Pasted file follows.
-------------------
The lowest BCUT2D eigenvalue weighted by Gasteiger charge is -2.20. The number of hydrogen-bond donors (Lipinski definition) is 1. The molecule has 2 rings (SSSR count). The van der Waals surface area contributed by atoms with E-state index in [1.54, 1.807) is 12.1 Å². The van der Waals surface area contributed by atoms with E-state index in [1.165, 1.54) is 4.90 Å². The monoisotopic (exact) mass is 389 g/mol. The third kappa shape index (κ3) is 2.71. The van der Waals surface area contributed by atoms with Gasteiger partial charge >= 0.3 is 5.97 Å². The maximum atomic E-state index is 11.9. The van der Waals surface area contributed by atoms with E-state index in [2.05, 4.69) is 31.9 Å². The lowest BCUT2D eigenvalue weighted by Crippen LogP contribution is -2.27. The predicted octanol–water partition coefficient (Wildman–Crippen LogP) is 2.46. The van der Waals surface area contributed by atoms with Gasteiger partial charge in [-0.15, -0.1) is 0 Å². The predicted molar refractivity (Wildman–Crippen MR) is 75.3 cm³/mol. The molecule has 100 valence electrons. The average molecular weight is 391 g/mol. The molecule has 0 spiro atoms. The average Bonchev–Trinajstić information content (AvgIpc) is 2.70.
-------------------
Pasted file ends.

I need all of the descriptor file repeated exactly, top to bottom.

The lowest BCUT2D eigenvalue weighted by Gasteiger charge is -2.20. The number of hydrogen-bond donors (Lipinski definition) is 1. The molecule has 2 rings (SSSR count). The van der Waals surface area contributed by atoms with E-state index in [1.54, 1.807) is 12.1 Å². The van der Waals surface area contributed by atoms with E-state index in [1.165, 1.54) is 4.90 Å². The monoisotopic (exact) mass is 389 g/mol. The third kappa shape index (κ3) is 2.71. The van der Waals surface area contributed by atoms with Gasteiger partial charge >= 0.3 is 5.97 Å². The maximum atomic E-state index is 11.9. The van der Waals surface area contributed by atoms with E-state index in [2.05, 4.69) is 31.9 Å². The lowest BCUT2D eigenvalue weighted by Crippen LogP contribution is -2.27. The predicted octanol–water partition coefficient (Wildman–Crippen LogP) is 2.46. The van der Waals surface area contributed by atoms with Gasteiger partial charge in [-0.15, -0.1) is 0 Å². The predicted molar refractivity (Wildman–Crippen MR) is 75.3 cm³/mol. The molecule has 100 valence electrons. The average molecular weight is 391 g/mol. The molecule has 0 spiro atoms. The average Bonchev–Trinajstić information content (AvgIpc) is 2.70.